A scheme to provide rapid Intensive Care Unit (ICU) training to non-ICU NHS staff at the height of the COVID pandemic has been shortlisted for a Regional Covid-19 Response Partnership Award at the Health Service Journal (HSJ) Partnership Awards 2021.
Run by Brunel University London in partnership with 33N, a company of NHS clinicians and data scientists, and NHS Health Education England, the programme – the COVID-19 intensive care remote learning course (CIRLC) – was designed within a week and piloted, evaluated and rolled out nationally within a month, successfully providing training to around 2,000 non-ICU staff, across 171 NHS organisations between March and July this year. 96% of respondents rated the course very or extremely useful.
The winners of the HSJ Partnership Awards 2021 will be announced at a special ceremony in London in June.
“We adopted a blended learning methodology, including “live” tutorial sessions as well as virtual lectures,” said Dr Eve Corner, a Lecturer in Physiotherapy at Brunel who helped lead the project.
“This meant that participants could benefit from personal interactions with peers and expert tutors, even though we were able to train up to 200 people a day. Having that personal connection was hugely important in terms of building people’s confidence to work in ICU.”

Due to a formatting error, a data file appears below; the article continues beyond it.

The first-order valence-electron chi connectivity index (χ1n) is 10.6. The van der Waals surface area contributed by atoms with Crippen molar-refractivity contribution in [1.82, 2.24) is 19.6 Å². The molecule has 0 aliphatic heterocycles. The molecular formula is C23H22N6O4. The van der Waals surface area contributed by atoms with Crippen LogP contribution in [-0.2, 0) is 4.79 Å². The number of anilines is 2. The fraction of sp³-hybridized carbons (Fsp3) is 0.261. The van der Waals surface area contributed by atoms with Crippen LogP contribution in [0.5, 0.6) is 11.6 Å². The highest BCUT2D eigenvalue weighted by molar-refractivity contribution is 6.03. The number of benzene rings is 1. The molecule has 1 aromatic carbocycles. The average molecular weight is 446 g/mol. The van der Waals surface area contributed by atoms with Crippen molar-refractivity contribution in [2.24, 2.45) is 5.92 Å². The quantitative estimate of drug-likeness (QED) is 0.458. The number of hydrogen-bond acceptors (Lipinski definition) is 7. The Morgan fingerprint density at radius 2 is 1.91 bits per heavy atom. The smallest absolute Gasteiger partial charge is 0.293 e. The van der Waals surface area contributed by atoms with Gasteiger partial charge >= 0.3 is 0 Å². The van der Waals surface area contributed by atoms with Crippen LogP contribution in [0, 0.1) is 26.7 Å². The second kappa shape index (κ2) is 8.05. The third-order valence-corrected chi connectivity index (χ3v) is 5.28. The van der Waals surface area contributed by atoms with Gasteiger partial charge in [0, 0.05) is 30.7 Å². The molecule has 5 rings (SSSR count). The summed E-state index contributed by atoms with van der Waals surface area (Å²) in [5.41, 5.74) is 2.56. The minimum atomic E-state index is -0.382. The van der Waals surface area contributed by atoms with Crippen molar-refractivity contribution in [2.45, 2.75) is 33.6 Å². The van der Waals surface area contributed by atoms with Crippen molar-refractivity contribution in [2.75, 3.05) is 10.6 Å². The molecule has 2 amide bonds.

Dr Alexandra Monkhouse, Anaesthetic Registrar at UCL Hospitals NHS Foundation Trust and a director of 33N, said: “One of the biggest problems initially was a lack of available trainers, with existing ICU shortages compounded by sick-leave and people having to self-isolate. Our online course gave ICU experts who were self-isolating the chance to stay involved and add value at a critical point in the pandemic. 115 working clinicians gave their time and talents as volunteer tutors, in addition to coping with new techniques in critical care.”
Kirstie Baxter, Head of Workforce Transformation at NHS Health Education England (HEE), said:“HEE has been keen to play its part in rapid training of front line staff in response to the COVID pandemic. The team at 33N and Brunel University was able to repurpose their knowledge and use their transformational skills to develop a national multidisciplinary training programme to respond quickly to the up-skilling need, promoting confidence and competence in what was an unprecedented situation – an example of workforce agility at its best.”
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